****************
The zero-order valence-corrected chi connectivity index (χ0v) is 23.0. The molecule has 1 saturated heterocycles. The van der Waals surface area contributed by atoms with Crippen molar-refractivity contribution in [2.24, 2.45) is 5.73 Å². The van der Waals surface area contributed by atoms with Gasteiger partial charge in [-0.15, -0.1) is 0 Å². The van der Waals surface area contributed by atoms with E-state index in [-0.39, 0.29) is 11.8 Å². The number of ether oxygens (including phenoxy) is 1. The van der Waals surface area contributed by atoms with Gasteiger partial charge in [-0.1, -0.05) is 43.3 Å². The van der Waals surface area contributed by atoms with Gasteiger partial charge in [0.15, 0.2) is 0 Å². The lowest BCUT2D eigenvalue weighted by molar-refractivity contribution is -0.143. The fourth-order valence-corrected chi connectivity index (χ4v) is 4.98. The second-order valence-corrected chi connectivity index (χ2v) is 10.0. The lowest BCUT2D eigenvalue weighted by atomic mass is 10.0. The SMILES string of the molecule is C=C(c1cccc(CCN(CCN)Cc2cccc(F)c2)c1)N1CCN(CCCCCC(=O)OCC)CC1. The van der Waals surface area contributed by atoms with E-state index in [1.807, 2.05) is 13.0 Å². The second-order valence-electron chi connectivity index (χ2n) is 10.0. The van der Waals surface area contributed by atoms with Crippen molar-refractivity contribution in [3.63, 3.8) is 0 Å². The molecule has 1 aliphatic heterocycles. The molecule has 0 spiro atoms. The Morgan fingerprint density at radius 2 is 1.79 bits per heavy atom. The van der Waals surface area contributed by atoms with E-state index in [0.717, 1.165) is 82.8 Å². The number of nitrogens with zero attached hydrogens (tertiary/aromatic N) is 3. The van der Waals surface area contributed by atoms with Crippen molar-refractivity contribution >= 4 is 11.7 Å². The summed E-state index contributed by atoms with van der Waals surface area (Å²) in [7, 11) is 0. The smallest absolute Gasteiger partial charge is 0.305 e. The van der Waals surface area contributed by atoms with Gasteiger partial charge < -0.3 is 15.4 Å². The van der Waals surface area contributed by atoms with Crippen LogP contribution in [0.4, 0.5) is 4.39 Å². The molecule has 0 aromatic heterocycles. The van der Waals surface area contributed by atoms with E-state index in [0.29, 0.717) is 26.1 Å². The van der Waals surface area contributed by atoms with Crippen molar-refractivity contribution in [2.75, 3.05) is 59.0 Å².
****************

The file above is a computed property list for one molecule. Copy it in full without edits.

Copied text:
The zero-order valence-corrected chi connectivity index (χ0v) is 23.0. The molecule has 1 saturated heterocycles. The van der Waals surface area contributed by atoms with Crippen molar-refractivity contribution in [2.24, 2.45) is 5.73 Å². The van der Waals surface area contributed by atoms with Gasteiger partial charge in [-0.15, -0.1) is 0 Å². The van der Waals surface area contributed by atoms with E-state index in [-0.39, 0.29) is 11.8 Å². The number of ether oxygens (including phenoxy) is 1. The van der Waals surface area contributed by atoms with Gasteiger partial charge in [-0.1, -0.05) is 43.3 Å². The van der Waals surface area contributed by atoms with Gasteiger partial charge in [0.15, 0.2) is 0 Å². The lowest BCUT2D eigenvalue weighted by molar-refractivity contribution is -0.143. The fourth-order valence-corrected chi connectivity index (χ4v) is 4.98. The second-order valence-corrected chi connectivity index (χ2v) is 10.0. The lowest BCUT2D eigenvalue weighted by atomic mass is 10.0. The SMILES string of the molecule is C=C(c1cccc(CCN(CCN)Cc2cccc(F)c2)c1)N1CCN(CCCCCC(=O)OCC)CC1. The van der Waals surface area contributed by atoms with E-state index in [1.807, 2.05) is 13.0 Å². The second-order valence-electron chi connectivity index (χ2n) is 10.0. The van der Waals surface area contributed by atoms with Crippen molar-refractivity contribution in [3.63, 3.8) is 0 Å². The molecule has 1 aliphatic heterocycles. The molecule has 0 spiro atoms. The Morgan fingerprint density at radius 2 is 1.79 bits per heavy atom. The van der Waals surface area contributed by atoms with E-state index in [0.717, 1.165) is 82.8 Å². The number of nitrogens with zero attached hydrogens (tertiary/aromatic N) is 3. The van der Waals surface area contributed by atoms with Crippen molar-refractivity contribution >= 4 is 11.7 Å². The summed E-state index contributed by atoms with van der Waals surface area (Å²) in [7, 11) is 0. The smallest absolute Gasteiger partial charge is 0.305 e. The van der Waals surface area contributed by atoms with Gasteiger partial charge < -0.3 is 15.4 Å². The van der Waals surface area contributed by atoms with Crippen LogP contribution in [0.4, 0.5) is 4.39 Å². The molecule has 0 aromatic heterocycles. The van der Waals surface area contributed by atoms with E-state index in [0.29, 0.717) is 26.1 Å². The van der Waals surface area contributed by atoms with Crippen molar-refractivity contribution in [2.75, 3.05) is 59.0 Å².